Monday, January 28, 2013

Organizational Mythology #1 - "Soft Skills"

Without exception, there is one phrase I react to whenever I hear it. 
The phrase I refer to is ...

"The people side of change requires soft skills." 
 
 
I suppose I shouldn't react as sharply as I do, but it never fails.  This phrase is a mythology that frustrates me every time I hear it.
 
 
Why do people use the term "soft skills"?  Here's my take:
 
  1. Because unlike Accounting which measures numbers, there is no perfect measure of human behavior ... at least, not from a human perspective.
  2. Because unlike injection molding that repeatedly produces the same parts there is no perfect mechanism of human behavior ...
  3. Because there is no perfect method of analyzing human behavior ... only statistical probabilities (with the exception of parking lot behavior, which is very predictable).
 
But what does Dr. Bohn really believe is behind this smoke screen? 
 
 
  1. First of all, human emotion, motivation, perception, cognition, awareness, need fulfillment combine to create the most complex (and thus the most difficult and demanding) challenges we face as managers.
  2. Group Dynamics - the interplay of groups within groups within divisions, etc., all increase the level of complexity a hundredfold.
  3. Organizational Behavior, Organizational Psychology, Organizational Dynamics add yet ANOTHER level of complexity ...
  4. and above all that ... there is the issue of Power (a separate subject unto itself ... Jeffrey Pfeffer of Harvard has written extensively on the subject, also Robert Cialdini).
  5. The quote shown below puts it all together nicely. 

"Put simply, conflict in organizations is inevitable given that humans therein need to manage their mutual interdependence."  (Journal of Applied Psychology, November 2012, p. 1132). 


Whole Journals of research are dedicated to these subjects every year ... they are complex and demanding subjects. 


When managers, leaders and executives step back for a moment, they all realize these elements are far more complex than figures, equations, and theorems.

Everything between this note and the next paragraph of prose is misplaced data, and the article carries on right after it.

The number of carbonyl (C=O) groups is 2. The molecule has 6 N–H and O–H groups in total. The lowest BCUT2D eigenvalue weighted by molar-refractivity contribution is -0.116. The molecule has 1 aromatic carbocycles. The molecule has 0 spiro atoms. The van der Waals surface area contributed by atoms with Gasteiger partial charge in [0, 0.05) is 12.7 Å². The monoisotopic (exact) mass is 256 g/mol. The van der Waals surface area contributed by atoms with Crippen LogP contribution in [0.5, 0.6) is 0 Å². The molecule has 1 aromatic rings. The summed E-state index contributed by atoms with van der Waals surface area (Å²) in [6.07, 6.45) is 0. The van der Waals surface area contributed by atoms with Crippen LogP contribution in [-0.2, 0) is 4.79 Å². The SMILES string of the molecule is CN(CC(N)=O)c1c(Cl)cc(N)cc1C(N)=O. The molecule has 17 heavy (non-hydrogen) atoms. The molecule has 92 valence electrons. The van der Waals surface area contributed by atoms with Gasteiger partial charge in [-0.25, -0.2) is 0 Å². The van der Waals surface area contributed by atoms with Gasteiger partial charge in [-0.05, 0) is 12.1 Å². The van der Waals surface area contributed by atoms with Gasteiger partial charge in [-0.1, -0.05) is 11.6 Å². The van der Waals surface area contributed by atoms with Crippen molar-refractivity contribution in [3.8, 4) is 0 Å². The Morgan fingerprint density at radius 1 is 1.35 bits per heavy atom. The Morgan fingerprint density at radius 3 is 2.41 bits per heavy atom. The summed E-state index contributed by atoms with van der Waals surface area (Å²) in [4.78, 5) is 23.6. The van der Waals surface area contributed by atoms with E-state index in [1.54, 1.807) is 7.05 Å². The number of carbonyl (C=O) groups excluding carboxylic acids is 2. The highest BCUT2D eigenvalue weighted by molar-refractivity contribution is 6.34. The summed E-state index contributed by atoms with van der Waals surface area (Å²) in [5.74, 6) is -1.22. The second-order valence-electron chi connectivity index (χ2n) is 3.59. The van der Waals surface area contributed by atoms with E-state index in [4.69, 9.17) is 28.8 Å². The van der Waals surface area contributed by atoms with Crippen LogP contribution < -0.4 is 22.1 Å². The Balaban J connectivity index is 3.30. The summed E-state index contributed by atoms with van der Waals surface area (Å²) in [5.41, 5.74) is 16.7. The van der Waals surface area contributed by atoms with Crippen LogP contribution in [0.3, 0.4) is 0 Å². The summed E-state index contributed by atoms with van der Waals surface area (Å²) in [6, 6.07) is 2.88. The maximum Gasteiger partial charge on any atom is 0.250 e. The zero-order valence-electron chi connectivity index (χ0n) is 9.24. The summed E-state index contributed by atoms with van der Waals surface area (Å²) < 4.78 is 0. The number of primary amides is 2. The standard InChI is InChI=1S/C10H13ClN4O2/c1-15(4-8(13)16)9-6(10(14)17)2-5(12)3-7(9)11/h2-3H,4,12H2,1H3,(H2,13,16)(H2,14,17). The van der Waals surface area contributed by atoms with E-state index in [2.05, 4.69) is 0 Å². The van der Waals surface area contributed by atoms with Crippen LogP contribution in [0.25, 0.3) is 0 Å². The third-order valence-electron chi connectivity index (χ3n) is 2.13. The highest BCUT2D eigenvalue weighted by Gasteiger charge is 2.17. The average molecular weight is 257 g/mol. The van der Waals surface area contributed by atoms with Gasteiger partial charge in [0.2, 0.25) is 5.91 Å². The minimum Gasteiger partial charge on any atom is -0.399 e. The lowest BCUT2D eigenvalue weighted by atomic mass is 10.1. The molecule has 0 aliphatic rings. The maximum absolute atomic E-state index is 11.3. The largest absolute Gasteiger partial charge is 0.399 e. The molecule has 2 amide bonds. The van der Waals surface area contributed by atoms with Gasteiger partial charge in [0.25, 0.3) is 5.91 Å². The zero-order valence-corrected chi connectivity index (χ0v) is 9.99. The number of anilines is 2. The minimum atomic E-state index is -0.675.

Albert Einstein reportedly said "I worked in mathematics, because people are too complicated."

Paul Allaire of Xerox said "The hardest stuff is the soft stuff." 


The mythology that people working with other people is a 'soft skill' requires reconsideration.   Don't get me started!

- Jim Bohn
 
 


3 comments:

  1. http://gailseverini.com/2011/12/01/insights-in-change-management-interview-with-james-g-bohn-ph-d-johnson-controls-part-1-of-3/

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  2. Our company works with people and transformational change on a regular basis. One thing we have found, is you need to make change be self serving. Make the change beneficial to the worker. Our software was written with guise of Lean/CI in mind, but what we found is that is aligned around the factory floor employee and as a result we have been very successful. It wasn't totally by design, it was a result of using the principals.
    If you think about it people are rarely altruistic until after they have become accomplished or had a great deal of success. This country was founded on Jeffersonian Individualism. When you take away the innate competitive nature of humans you take away their drive and ultimately their enjoyment in life.

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    1. Todd - thank you for your insight. The "innate competitive nature of humans" has another name, from a researcher named White (1959). He called it "Effectance Motivation", the need to have an impact ... we often hear someone say "I need to make a difference ... voila! Effectance Motivation"!

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